Location: Office of International Research Engagement and Cooperation
Project Number: 0210-22310-011-000-D
Project Type: In-House Appropriated
Start Date: Nov 8, 2020
End Date: Nov 7, 2025
Objective 1: Conduct research on the systematics, biodiversity, and taxonomy of insects, pathogens and plants that are pests, or potential pests, of the Nation’s crops and natural ecosystems, as well as insects and microbes that are natural enemies of invasive pests. Especially those that show promise to be developed as biological control agents. Objective 2: Develop biological control programs for invasive plants threatening the US environments and agriculture, through the discovery, identification, efficacy testing, and safety testing of new biological control agents. This objective implies conducting faunistic and pathogen inventories to discover natural enemies that may serve as biological control agents for target species. It also involves studying the ecology and population dynamics of targeted weeds and their potential arthropod and pathogen biological control agents, and investigate the impact of weed suppression on community and ecosystem structure and function. Objective 3: Develop biological control programs for invasive arthropods threatening U.S. environments and agriculture, through the discovery, identification, efficacy testing, and safety testing of new biological control agents. Again, this involves conducting faunistic and pathogen inventories, as well as elucidating the biology, ecology and population dynamics of target insects and their potential arthropod and pathogen biological control agents. Objective 4: Conduct risk analyses to determine the environmental safety of new and existing potential biological controls, and investigate the impact of insect and plant suppression on community and ecosystem structure and function. This objective requires identifying the biological and physical parameters that affect the efficacy and safety of potential agents, including climatic conditions, host specificity, effective rearing conditions, and biogeography.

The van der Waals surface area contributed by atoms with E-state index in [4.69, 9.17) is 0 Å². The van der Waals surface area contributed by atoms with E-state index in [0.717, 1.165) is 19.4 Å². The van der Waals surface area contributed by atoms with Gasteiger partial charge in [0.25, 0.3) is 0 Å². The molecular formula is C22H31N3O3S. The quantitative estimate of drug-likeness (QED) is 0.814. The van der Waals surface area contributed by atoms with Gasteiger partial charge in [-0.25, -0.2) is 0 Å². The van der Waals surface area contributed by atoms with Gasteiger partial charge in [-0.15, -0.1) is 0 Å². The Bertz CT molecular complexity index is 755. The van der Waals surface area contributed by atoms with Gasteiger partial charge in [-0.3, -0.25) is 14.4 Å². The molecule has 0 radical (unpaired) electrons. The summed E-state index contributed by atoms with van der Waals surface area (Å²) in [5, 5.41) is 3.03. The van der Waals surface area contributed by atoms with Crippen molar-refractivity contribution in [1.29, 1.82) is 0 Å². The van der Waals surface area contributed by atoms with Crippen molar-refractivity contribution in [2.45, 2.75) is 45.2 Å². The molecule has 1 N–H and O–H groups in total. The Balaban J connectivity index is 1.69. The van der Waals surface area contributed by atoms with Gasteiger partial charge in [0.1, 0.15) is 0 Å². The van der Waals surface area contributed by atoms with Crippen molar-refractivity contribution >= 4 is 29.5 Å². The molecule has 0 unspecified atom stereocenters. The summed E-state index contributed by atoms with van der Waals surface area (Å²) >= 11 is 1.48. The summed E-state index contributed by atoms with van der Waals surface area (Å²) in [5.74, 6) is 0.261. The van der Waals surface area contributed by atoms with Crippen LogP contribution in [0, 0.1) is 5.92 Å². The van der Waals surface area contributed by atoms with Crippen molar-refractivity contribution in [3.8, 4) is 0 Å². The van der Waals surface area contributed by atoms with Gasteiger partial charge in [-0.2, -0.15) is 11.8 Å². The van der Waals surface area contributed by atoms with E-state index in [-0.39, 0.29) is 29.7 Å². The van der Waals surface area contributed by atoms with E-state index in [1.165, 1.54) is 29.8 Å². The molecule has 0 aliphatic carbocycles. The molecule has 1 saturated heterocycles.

Many of the invasive plants and arthropods in the United States are of South American origin, introduced without natural enemies from their native habitat. These organisms invade natural and agricultural communities, causing the disruption of ecosystem processes necessary for the sustenance of urban, agricultural, and natural areas. The research program at FuEDEI (ex-SABCL) aims at achieving long-term sustainable management of these invaders. Its Project Plan approved by OSQR in 2020 includes target weeds: the water fern (Salvinia molesta) commonly known as giant salvinia, Brazilian peppertree (Schinus terebinthifolius), Brazilian waterweed (Egeria densa), water primrose (Ludwigia hexapetala), water lettuce (Pistia stratiotes) and waterhyacinth (Pontederia crassipes ex-Eichhornia crassipes). Insect targets are cactus moth (Cactoblastis cactorum), little fire ant (Wasmannia auropunctata), Harrisia cactus mealybug (Hypogeococcus pungens), imported fire ants (Solenopsis invicta and S. richteri) and the Tawny crazy ant (Nylanderia fulva). The basic approach consists of the discovery, development, and release of natural enemies, and other biologically-based techniques such as semiochemicals. Research is required to determine the exact identity of both the invaders and their natural enemies, where to search for natural enemies of these invasive species, which of the various natural enemies are safe to import, and what effect such introductions could have on the invaded community. Long-term, sustainable, biological-control-based management of invasive species will result in the reduction of pesticide use, and provide landscape-level suppression of the targets. These research efforts will contribute to the recovery and rehabilitation of natural ecosystems and conservation of native species.